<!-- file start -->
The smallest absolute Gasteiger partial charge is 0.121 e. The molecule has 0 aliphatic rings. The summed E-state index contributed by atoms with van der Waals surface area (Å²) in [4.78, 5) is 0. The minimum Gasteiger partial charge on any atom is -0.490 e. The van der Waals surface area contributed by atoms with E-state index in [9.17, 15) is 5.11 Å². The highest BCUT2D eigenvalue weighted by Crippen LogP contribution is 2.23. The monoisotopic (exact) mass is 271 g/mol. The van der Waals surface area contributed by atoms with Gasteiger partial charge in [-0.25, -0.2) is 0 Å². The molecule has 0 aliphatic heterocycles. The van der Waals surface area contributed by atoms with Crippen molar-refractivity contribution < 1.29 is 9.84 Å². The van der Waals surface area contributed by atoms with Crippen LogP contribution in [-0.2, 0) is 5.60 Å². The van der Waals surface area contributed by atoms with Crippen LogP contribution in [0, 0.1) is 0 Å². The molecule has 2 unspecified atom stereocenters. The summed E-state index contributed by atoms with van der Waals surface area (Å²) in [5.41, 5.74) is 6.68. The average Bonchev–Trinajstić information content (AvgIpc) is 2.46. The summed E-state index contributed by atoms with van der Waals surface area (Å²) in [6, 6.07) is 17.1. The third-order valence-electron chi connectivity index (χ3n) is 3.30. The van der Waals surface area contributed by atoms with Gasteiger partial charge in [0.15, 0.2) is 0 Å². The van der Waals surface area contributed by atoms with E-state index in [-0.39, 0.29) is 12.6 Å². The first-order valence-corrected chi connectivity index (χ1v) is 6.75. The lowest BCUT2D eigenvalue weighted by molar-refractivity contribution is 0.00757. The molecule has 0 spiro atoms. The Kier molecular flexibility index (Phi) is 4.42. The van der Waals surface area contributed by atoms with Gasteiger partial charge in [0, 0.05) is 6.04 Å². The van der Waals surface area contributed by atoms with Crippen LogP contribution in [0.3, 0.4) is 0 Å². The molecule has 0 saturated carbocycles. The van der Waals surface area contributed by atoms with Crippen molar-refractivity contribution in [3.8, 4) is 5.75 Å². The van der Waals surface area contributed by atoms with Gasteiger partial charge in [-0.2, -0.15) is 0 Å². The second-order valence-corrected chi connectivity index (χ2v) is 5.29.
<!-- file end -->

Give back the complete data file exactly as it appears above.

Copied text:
The smallest absolute Gasteiger partial charge is 0.121 e. The molecule has 0 aliphatic rings. The summed E-state index contributed by atoms with van der Waals surface area (Å²) in [4.78, 5) is 0. The minimum Gasteiger partial charge on any atom is -0.490 e. The van der Waals surface area contributed by atoms with E-state index in [9.17, 15) is 5.11 Å². The highest BCUT2D eigenvalue weighted by Crippen LogP contribution is 2.23. The monoisotopic (exact) mass is 271 g/mol. The van der Waals surface area contributed by atoms with Gasteiger partial charge in [-0.25, -0.2) is 0 Å². The molecule has 0 aliphatic heterocycles. The van der Waals surface area contributed by atoms with Crippen molar-refractivity contribution < 1.29 is 9.84 Å². The van der Waals surface area contributed by atoms with Crippen LogP contribution in [-0.2, 0) is 5.60 Å². The van der Waals surface area contributed by atoms with Crippen LogP contribution in [0, 0.1) is 0 Å². The molecule has 2 unspecified atom stereocenters. The summed E-state index contributed by atoms with van der Waals surface area (Å²) in [5.41, 5.74) is 6.68. The average Bonchev–Trinajstić information content (AvgIpc) is 2.46. The summed E-state index contributed by atoms with van der Waals surface area (Å²) in [6, 6.07) is 17.1. The third-order valence-electron chi connectivity index (χ3n) is 3.30. The van der Waals surface area contributed by atoms with Gasteiger partial charge in [0.15, 0.2) is 0 Å². The van der Waals surface area contributed by atoms with E-state index in [-0.39, 0.29) is 12.6 Å². The first-order valence-corrected chi connectivity index (χ1v) is 6.75. The lowest BCUT2D eigenvalue weighted by molar-refractivity contribution is 0.00757. The molecule has 0 spiro atoms. The Kier molecular flexibility index (Phi) is 4.42. The van der Waals surface area contributed by atoms with Gasteiger partial charge in [0, 0.05) is 6.04 Å². The van der Waals surface area contributed by atoms with Crippen LogP contribution in [0.3, 0.4) is 0 Å². The molecule has 0 saturated carbocycles. The van der Waals surface area contributed by atoms with Crippen molar-refractivity contribution in [3.8, 4) is 5.75 Å². The van der Waals surface area contributed by atoms with Gasteiger partial charge in [-0.2, -0.15) is 0 Å². The second-order valence-corrected chi connectivity index (χ2v) is 5.29.